Beijing’s targeted measures introduced at its recently-concluded annual legislative meeting were seen as the first responses to COVID-19 lockdowns. David Chao analyzes the macro outlook.
China’s parliament, the National People’s Congress (NPC), has just concluded its annual legislative meeting. The two biggest takeaways from the NPC were 1) policymakers decided to abandon a 2020 GDP growth target and 2) announcing additional fiscal stimulus measures that amount to a total of around 4.5-5.0% of GDP1.
Focus on job creation
Although I’m not entirely surprised that policymakers did not set a growth target, it makes sense that the government’s focus for the rest of the year is on creating jobs and improving people’s livelihoods. I think that the government’s target of creating 9 million new urban jobs2 (vs the 13.5 million in 20193) is achievable. Despite the year-on-year decline in new gross jobs (that are mainly taken up by fresh graduates), it still signifies that consumption should continue to recover.
China’s fiscal stimulus response to COVID-19 continues to be much smaller when compared to other countries, such as the US (about 15% of GDP), Japan (about 20%) or Germany (about 60%)4. China plans to stabilize the economy through issuing around a total of RMB 3.6trn in special bonds at the central and local government levels5. In addition, the government has earmarked reductions in taxes and other fiscal spending on infrastructure and the digital economy to get the economy back on track.
I now expect infrastructure investment to grow by around 10% in 2020. This should benefit the construction and commodities sector. Even though China has done a good job in getting the supply and production side of the economy back to normal, expected continued weakness in domestic and global demand are dimming expectations for a V-shaped economic recovery starting in Q2 or even in the 2H 2020.
Beijing keeps its gunpowder dry
The additional fiscal stimulus measures announced at the NPC meeting appear to be calibrated. Premier Li Keqiang remarked during the NPC, “we have been saying that we won’t flood the market [with excess liquidity]. It is still the policy6.” In comparison, China issued a similar sized fiscal package during 2008, however the focus then was a government debt-fueled infrastructure spending spree that continues to leave China with a debt overhang. This time around, the stimulus package will focus on “ensuring employment, people’s livelihoods and helping market entities.6”
The biggest worry now for Chinese policymakers is how long this weakness in demand persists because if it does, then it’s likely that there could be a wave of businesses collapsing and bankruptcies to come. For example, just think about the number of downward GDP revisions that we’ve seen around the region and the number of extra fiscal stimulus measures announced in places like Singapore and Hong Kong. Thus, it makes sense that Beijing policymakers have been restrained so far in order to keep their gunpowder dry in the face of continued global economic uncertainties.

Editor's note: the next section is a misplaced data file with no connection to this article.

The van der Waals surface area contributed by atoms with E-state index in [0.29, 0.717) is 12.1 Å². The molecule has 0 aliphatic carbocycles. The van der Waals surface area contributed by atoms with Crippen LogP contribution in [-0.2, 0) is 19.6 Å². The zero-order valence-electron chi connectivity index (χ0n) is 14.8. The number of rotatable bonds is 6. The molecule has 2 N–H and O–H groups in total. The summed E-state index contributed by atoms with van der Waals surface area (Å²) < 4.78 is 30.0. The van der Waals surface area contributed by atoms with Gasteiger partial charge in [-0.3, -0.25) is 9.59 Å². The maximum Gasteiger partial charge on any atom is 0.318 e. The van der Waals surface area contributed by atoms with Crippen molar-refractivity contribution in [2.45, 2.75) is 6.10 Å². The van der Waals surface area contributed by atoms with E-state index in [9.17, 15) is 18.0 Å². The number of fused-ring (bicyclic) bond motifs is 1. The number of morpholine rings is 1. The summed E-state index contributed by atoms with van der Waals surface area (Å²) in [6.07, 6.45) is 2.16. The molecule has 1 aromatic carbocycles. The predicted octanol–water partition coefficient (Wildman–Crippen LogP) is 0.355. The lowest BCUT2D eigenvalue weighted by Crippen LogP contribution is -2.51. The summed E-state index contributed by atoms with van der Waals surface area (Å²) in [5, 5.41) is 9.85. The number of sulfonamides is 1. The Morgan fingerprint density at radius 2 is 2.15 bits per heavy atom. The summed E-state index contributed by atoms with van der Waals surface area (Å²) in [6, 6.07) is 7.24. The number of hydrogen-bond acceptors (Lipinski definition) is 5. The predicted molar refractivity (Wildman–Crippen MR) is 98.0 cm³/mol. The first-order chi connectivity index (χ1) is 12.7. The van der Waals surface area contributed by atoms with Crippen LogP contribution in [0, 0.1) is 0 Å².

On the monetary policy side, policymakers will continue injecting liquidity into the market by way of total social financing (TSF)7 credit growth of around 14% in 2020. I expect bank lending to remain robust in order to increase credit support. I also expect that the pace of deleveraging in the shadow banking segment to slow in order to help funnel credit to small- and medium-sized enterprises (SMEs). I expect that we will see a 50bps cut to the central bank’s reserve requirement ratio (RRR), 20bps cut to the medium-term lending facility (MLF) and 20bps cut in the deposit rate in the 2H of the year.
I continue to remain constructive on Chinese equities for both the medium and longer term. Chinese equities appear to be fairly valued at historical multiples and undervalued when compared to DM. Longer term, it’s possible that we will start to see some genuine state-owned enterprises and hukou (household registration) reform by the end of this year, which should provide another meaningful propeller of economic growth. That being said, Chinese equities have rallied strongly since March and the recent NPC did not offer many upside fiscal stimulus surprises. In the short-term, market risks appear on the horizon, as geopolitical tensions start to heat up between China and the US, while global demand could still remain weak as resumption of normal economic activity post COVID-19 lockdown continues to be uneven and tentative at best.
David Chao is Global Market Strategist for Asia Pacific.
^1 Invesco’s calculation as of May 29, 2020 based on announced fiscal stimulus policies.
^2 Source: “China firm on achieving development goals of 2020, though setting no specific growth target”, Xinhua News Agency, published May 22, 2020.
^3 Source: China’s State Council, WING and Nomura Global Economics, as of May 29, 2020.
^4 Source: Invesco calculations, Breugel Datasets, as of May 29, 2020.
^5 Source: “China’s stimulus sceptics need not fear side-effects this time”, Financial Times, published June 1, 2020.
^6 Source: “China pledges largest-ever economic rescue package to save jobs and livelihoods amid coronavirus”, South China Morning Post, published May 28, 2020.
^7 TSF refers to the aggregate volume of funds provided by China’s domestic financial system to the private sector of the real economy within a given timeframe.